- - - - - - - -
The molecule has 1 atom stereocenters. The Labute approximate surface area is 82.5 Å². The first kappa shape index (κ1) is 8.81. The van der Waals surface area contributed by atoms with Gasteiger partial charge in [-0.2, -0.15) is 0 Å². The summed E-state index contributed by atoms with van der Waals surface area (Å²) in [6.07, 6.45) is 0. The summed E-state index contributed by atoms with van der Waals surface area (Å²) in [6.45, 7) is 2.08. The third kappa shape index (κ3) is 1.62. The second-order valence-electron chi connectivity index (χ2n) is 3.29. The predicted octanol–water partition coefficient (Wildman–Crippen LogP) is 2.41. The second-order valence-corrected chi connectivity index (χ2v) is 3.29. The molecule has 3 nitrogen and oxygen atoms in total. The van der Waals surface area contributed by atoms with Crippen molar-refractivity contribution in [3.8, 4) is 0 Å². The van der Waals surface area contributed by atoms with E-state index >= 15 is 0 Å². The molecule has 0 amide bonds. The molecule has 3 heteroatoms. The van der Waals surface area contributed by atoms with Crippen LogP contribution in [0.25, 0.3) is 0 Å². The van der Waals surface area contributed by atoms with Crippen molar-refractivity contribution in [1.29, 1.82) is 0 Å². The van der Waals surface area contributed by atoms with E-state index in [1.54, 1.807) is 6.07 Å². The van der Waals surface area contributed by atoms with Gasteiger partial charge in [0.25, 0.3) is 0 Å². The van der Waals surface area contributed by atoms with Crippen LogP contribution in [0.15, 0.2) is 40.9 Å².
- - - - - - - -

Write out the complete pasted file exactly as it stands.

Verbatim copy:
The molecule has 1 atom stereocenters. The Labute approximate surface area is 82.5 Å². The first kappa shape index (κ1) is 8.81. The van der Waals surface area contributed by atoms with Gasteiger partial charge in [-0.2, -0.15) is 0 Å². The summed E-state index contributed by atoms with van der Waals surface area (Å²) in [6.07, 6.45) is 0. The summed E-state index contributed by atoms with van der Waals surface area (Å²) in [6.45, 7) is 2.08. The third kappa shape index (κ3) is 1.62. The second-order valence-electron chi connectivity index (χ2n) is 3.29. The predicted octanol–water partition coefficient (Wildman–Crippen LogP) is 2.41. The second-order valence-corrected chi connectivity index (χ2v) is 3.29. The molecule has 3 nitrogen and oxygen atoms in total. The van der Waals surface area contributed by atoms with Crippen molar-refractivity contribution in [3.8, 4) is 0 Å². The van der Waals surface area contributed by atoms with E-state index >= 15 is 0 Å². The molecule has 0 amide bonds. The molecule has 3 heteroatoms. The van der Waals surface area contributed by atoms with Crippen LogP contribution in [0.25, 0.3) is 0 Å². The van der Waals surface area contributed by atoms with Crippen molar-refractivity contribution in [1.29, 1.82) is 0 Å². The van der Waals surface area contributed by atoms with E-state index in [1.54, 1.807) is 6.07 Å². The van der Waals surface area contributed by atoms with Gasteiger partial charge in [0.25, 0.3) is 0 Å². The van der Waals surface area contributed by atoms with Crippen LogP contribution in [0.15, 0.2) is 40.9 Å².